Copyrights secure the owner of a creative effort the exclusive right to control who can make copies, or make works derived from the original work. It is a legal protection given to authors, artists, and composers to prevent reproduction, sale, or adaptation of their work without their consent. The copyright owner has exclusive rights for printing, reprinting, copying, selling, and adapting the copyrighted material. Rights included in copyright may be inherited or transferred much as other property. They may also be protected against infringement in the courts.
Works not protected by copyright are in the public domain and may be copied and used freely by anyone. Copyright protection extends throughout the author’s or artist’s lifetime and 50 years beyond; upon expiration of the copyright, the work falls into the public domain.
Here are a few simple ways in which college (or university) associations (or societies) can avoid all the trouble and get work done without worrying about copyrights:
- Be Creative. Or at least Innovative: Before dictionaries start claiming copyright infringement let us define the words as follows.
Creativity is doing something never done before and innovation is building something never seen before.
If you are creative you are not only innovative but also original. If you are building on something (derivative works) that is already present and exhibit it as something never seen before you are just copying original ideas. But, it is sufficient if you are able to innovate in this manner because it would be a lot difficult to see if really you have violated copyrights.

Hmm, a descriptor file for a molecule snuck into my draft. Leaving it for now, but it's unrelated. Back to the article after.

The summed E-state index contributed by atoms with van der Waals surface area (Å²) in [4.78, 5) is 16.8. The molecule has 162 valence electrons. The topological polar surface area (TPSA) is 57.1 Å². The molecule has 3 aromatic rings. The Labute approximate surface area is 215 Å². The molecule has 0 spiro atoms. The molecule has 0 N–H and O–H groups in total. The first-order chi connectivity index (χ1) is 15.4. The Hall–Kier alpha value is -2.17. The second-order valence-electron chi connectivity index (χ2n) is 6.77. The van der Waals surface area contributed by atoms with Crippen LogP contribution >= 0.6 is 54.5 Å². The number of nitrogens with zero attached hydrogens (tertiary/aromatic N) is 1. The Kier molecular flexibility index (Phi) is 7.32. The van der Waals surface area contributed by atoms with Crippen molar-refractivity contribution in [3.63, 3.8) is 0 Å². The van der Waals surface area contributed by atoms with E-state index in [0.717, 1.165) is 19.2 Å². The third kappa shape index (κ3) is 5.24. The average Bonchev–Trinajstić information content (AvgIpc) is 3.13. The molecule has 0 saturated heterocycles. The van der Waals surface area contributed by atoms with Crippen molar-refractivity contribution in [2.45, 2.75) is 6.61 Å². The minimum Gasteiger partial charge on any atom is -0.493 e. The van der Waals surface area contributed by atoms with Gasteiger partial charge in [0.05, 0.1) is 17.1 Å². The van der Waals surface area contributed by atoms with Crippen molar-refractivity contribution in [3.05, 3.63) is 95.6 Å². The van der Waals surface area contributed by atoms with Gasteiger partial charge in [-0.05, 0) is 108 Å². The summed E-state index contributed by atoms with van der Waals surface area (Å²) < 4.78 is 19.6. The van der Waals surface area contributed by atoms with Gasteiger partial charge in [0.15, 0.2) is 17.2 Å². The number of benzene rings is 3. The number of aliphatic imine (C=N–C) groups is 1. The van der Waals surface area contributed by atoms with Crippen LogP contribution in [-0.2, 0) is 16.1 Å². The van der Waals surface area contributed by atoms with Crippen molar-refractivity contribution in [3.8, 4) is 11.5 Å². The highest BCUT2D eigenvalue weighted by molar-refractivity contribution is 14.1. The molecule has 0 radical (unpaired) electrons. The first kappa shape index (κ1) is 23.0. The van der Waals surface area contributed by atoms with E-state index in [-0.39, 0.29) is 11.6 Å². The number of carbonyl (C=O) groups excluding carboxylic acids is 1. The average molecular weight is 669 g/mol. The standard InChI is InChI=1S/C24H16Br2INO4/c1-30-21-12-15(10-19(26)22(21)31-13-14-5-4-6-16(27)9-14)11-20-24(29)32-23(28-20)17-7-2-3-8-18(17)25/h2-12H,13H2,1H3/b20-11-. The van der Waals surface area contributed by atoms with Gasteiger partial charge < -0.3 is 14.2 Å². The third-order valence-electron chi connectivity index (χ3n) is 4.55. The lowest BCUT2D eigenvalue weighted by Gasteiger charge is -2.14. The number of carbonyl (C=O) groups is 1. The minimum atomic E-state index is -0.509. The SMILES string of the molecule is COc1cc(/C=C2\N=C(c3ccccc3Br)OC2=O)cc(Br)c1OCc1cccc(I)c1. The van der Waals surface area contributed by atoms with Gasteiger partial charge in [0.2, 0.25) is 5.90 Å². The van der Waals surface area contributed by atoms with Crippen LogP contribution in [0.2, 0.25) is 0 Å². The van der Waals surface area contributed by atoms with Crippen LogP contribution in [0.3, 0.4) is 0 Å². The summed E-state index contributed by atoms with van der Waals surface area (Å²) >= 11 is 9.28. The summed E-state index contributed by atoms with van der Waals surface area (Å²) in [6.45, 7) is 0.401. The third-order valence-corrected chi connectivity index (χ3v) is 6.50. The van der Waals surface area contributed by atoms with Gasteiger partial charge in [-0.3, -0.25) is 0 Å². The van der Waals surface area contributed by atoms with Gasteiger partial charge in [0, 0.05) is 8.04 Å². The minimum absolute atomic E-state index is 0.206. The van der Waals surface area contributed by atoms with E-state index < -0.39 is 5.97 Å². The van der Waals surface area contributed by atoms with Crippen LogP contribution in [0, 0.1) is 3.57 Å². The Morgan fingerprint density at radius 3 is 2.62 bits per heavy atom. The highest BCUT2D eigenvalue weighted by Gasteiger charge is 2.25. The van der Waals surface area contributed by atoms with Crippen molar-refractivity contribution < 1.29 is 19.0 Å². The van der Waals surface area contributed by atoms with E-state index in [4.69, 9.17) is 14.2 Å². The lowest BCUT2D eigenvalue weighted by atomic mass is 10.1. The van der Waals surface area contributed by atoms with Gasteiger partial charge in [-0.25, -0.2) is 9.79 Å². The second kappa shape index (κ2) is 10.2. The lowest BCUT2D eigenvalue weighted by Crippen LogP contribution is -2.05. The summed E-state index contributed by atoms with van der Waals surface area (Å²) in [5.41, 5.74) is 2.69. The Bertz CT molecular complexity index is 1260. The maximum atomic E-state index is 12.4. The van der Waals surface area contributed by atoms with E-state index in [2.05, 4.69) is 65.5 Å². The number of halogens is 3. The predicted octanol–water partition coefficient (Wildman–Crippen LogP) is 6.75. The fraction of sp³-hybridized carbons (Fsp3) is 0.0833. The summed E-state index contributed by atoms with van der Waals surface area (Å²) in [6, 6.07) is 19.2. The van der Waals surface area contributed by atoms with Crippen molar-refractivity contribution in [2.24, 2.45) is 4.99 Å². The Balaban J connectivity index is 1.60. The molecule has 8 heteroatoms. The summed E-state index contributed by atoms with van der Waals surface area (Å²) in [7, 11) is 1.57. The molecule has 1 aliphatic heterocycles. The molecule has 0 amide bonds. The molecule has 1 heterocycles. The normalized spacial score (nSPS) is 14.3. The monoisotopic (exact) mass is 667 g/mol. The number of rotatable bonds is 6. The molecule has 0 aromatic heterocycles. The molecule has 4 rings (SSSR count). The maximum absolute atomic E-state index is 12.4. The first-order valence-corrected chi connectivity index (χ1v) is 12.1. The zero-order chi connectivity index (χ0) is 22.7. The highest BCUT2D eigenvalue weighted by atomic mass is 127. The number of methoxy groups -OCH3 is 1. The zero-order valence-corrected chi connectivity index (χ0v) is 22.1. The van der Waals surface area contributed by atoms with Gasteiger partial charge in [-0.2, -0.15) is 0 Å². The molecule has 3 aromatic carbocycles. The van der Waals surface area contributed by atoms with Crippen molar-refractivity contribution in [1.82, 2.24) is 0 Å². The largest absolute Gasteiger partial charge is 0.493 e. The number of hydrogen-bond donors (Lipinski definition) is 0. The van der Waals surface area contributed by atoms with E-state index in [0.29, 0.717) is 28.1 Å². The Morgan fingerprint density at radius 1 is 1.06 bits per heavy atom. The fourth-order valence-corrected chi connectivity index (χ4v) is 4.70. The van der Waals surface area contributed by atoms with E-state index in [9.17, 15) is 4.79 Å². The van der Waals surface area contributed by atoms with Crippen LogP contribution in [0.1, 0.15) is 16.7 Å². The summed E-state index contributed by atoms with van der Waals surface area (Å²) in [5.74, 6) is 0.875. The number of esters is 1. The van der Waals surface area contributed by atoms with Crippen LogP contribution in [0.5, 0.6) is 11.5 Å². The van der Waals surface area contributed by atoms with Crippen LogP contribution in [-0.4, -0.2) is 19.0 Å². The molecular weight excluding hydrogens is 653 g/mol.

- Publicize when required:
Now, when college associations conduct events we often need to exercise a lot of care as to the material we use or produce. For example, a case study event should not borrow cases from a book/website directly. Even if we do (for educational purposes, say) we should not put it up as our own work i.e., the matter should not move beyond the gates of the campus.
If you are not sure about the material in hand, then make sure you know the places where it is being put up: blogs?Website? Social Media (highly dangerous)
- Create awareness:
People would not really violate the copyrights if they understood the consequences of it. So tell them about
You could do so from: